Pages

Sunday, March 11, 2007

THE SOUND OF MUSIC

Modern technology makes possible what only a few years ago would have seemed like miracles. Unfortunately, however, some of those miracles come with new ethical conundrums in tow.

Take M.W., a reader from Sunbury, Ohio: This past Christmas she received a new CD wallet, and was duly impressed with how many music CDs she could fit into it. She was so inspired that she decided to change over all of her music from cassette tapes to CDs. Therein rests the problem: M.W. can burn CDs on her computer, but her stereo system doesn't allow her to transfer music from a cassette tape to a CD, and she's reluctant to buy vast numbers of CDs that will replicate music she already has on tape.

One option presents itself in the form of her local public library, which has a pretty good CD collection that contains many of the same albums she's accumulated over the years. M.W. could check out a CD from the library, upload it onto her computer, burn her own copy onto a CD-R and then repeat the process until she had replicated as many cassette tapes as possible.

She wants to know, however, if it's ethical and/or legal to do this, assuming that she copies only music that she already owns.

"If yes," she asks, "do I need to keep the descriptive-paper part of the audiotapes when I get rid of them to prove that I purchased the music at one time?"

In short, M.W. wants to know whether it's possible to reproduce her cassette collection without violating anyone else's copyright.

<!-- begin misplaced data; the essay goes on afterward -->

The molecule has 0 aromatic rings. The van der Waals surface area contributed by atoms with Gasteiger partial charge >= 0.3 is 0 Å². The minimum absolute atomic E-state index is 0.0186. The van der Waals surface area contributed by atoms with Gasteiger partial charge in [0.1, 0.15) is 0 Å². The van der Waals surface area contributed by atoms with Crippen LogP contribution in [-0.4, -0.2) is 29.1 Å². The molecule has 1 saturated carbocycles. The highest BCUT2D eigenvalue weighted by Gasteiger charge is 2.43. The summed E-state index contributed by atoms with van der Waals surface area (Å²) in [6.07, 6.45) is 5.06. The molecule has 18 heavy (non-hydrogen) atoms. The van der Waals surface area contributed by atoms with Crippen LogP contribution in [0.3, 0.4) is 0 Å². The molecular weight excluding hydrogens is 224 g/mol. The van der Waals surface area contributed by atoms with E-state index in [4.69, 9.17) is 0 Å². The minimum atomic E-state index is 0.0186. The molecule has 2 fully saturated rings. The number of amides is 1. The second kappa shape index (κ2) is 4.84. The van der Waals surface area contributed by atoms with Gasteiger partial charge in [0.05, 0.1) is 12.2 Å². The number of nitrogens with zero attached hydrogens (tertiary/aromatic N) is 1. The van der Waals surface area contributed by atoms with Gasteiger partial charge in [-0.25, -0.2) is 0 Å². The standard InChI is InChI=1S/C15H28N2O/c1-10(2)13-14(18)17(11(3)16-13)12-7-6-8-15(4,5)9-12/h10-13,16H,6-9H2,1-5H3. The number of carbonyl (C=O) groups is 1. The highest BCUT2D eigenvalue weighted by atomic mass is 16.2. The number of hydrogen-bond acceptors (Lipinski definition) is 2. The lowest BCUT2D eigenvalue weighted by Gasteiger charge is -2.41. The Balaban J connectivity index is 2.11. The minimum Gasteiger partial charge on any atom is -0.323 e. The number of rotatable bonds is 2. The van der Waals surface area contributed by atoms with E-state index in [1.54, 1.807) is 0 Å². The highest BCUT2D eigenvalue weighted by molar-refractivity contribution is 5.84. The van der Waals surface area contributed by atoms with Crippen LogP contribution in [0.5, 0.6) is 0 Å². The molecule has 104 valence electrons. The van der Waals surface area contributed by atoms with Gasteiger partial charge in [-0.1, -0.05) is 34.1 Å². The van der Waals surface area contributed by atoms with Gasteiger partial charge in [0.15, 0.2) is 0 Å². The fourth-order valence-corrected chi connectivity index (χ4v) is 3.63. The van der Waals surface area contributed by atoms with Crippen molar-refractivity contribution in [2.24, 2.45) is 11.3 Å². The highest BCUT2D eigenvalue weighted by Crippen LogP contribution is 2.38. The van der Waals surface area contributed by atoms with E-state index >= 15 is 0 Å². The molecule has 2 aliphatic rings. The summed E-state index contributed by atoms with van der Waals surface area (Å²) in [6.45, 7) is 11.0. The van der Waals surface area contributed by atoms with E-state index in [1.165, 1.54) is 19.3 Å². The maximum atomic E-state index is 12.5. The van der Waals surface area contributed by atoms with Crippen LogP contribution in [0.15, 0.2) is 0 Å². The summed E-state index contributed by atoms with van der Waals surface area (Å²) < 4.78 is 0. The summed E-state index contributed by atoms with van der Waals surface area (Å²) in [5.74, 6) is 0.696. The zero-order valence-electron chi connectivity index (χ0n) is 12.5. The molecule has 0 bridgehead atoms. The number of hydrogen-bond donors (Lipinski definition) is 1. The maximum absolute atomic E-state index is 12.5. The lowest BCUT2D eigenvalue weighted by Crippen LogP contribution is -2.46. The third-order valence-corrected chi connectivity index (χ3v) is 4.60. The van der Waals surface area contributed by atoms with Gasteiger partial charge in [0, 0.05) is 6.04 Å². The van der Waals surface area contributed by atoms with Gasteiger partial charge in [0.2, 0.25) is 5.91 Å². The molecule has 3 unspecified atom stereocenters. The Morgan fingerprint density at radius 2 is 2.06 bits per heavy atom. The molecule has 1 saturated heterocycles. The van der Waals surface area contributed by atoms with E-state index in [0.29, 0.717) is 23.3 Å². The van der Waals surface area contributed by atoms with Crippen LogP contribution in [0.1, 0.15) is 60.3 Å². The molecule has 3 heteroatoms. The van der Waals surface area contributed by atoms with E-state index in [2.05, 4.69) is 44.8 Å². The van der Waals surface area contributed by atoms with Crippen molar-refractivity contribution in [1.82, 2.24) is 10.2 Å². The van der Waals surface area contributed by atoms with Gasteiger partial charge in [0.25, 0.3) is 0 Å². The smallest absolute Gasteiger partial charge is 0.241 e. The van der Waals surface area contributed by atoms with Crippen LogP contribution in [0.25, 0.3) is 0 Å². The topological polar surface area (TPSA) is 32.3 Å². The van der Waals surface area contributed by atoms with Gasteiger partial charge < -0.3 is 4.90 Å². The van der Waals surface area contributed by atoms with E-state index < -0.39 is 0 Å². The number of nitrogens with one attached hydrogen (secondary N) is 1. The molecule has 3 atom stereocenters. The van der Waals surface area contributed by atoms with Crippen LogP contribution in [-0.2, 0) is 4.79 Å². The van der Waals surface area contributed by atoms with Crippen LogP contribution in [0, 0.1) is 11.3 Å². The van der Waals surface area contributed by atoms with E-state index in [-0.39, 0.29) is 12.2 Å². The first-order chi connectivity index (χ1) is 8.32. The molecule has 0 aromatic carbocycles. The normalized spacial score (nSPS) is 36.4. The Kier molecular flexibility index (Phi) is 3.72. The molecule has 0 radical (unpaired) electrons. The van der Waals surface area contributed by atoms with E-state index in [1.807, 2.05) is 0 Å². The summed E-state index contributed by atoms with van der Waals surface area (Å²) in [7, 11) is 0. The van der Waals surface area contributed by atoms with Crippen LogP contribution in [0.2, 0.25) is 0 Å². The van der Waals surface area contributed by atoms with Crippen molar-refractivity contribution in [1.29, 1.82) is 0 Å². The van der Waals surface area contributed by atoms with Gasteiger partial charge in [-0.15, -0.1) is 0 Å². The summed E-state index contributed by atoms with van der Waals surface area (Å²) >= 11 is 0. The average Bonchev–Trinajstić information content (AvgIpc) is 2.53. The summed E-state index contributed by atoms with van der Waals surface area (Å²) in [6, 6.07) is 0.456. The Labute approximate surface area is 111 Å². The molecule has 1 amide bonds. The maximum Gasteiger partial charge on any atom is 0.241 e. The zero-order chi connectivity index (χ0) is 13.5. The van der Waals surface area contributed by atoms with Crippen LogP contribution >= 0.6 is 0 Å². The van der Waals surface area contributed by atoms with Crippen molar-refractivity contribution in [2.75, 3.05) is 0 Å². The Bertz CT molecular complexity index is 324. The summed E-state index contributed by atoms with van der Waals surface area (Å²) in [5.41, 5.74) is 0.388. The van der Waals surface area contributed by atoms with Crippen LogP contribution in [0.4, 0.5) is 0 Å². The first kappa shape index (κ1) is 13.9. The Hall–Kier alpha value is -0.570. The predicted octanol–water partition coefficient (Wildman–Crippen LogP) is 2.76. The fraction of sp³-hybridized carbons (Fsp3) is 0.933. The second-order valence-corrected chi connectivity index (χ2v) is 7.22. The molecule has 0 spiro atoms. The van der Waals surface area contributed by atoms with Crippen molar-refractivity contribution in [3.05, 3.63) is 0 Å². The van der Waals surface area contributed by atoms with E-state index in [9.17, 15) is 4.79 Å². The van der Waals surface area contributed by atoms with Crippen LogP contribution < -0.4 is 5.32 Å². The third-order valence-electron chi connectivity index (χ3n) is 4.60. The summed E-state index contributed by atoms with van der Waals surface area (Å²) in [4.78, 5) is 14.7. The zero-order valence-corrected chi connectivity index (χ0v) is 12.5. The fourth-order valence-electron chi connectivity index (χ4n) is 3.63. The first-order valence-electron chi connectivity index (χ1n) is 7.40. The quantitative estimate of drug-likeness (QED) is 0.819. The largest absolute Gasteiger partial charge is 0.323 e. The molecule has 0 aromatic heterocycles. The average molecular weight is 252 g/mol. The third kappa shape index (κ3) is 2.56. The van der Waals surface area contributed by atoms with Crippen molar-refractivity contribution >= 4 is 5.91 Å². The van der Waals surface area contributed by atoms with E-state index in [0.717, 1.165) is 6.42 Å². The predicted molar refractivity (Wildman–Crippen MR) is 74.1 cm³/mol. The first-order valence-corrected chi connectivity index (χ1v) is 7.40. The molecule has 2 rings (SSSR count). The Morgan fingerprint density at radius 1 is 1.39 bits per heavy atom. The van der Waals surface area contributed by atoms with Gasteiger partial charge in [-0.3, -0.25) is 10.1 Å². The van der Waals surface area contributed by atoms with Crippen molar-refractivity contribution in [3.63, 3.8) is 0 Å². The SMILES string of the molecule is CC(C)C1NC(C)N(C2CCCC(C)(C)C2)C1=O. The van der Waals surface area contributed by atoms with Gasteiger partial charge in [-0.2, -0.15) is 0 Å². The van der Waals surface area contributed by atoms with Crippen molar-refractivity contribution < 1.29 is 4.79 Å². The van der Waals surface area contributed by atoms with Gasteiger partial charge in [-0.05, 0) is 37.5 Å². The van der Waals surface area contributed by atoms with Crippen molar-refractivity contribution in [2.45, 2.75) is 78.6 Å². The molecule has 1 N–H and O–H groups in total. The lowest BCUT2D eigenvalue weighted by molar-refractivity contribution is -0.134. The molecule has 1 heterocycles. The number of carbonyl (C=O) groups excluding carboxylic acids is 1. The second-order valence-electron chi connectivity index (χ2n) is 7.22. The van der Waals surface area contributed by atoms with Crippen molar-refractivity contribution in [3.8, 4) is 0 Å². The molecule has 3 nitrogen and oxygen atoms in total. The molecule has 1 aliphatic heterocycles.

Jonathan Lamy, director of communications for the Recording Industry Association of America -- the trade group that represents U.S. record companies -- says that he wishes everyone gave this much thought to making potentially illegal copies of music before they went ahead and did it.

No matter how thoughtful she's been, however, M.W. still would be wrong to make copies of any CD she borrowed from the library. That she happens to own a cassette version of the same recording doesn't enter into it. Owning music in one form, whether it's an LP, a cassette or a CD, does not give a person the legal right to borrow someone else's music and copy it for his or her own use.

The right thing for M.W. to do is either to buy replacement CDs for her cassette collection or, if that's too costly, to go to any of the number of legitimate music-downloading Web sites to purchase the individual songs she really wants from her old cassettes. Then she can burn these songs onto CD-Rs that she can keep in her new CD wallet.

Alternatively, if her collection is so large that it would be cheaper to go this route, she might buy a stereo or an add-on component that would enable her to copy from a cassette tape onto a CD-R. Anyone can legally copy an LP, cassette or CD that they've purchased onto a tape or CD-R for their own personal use.

Unless the copyright holder gives you permission to make copies, however, it's generally a fair assumption that making a copy of someone else's CD for your own use is out of bounds. For further information on what's fair game when copying CDs, visit www.musicunited.org and click on "the law."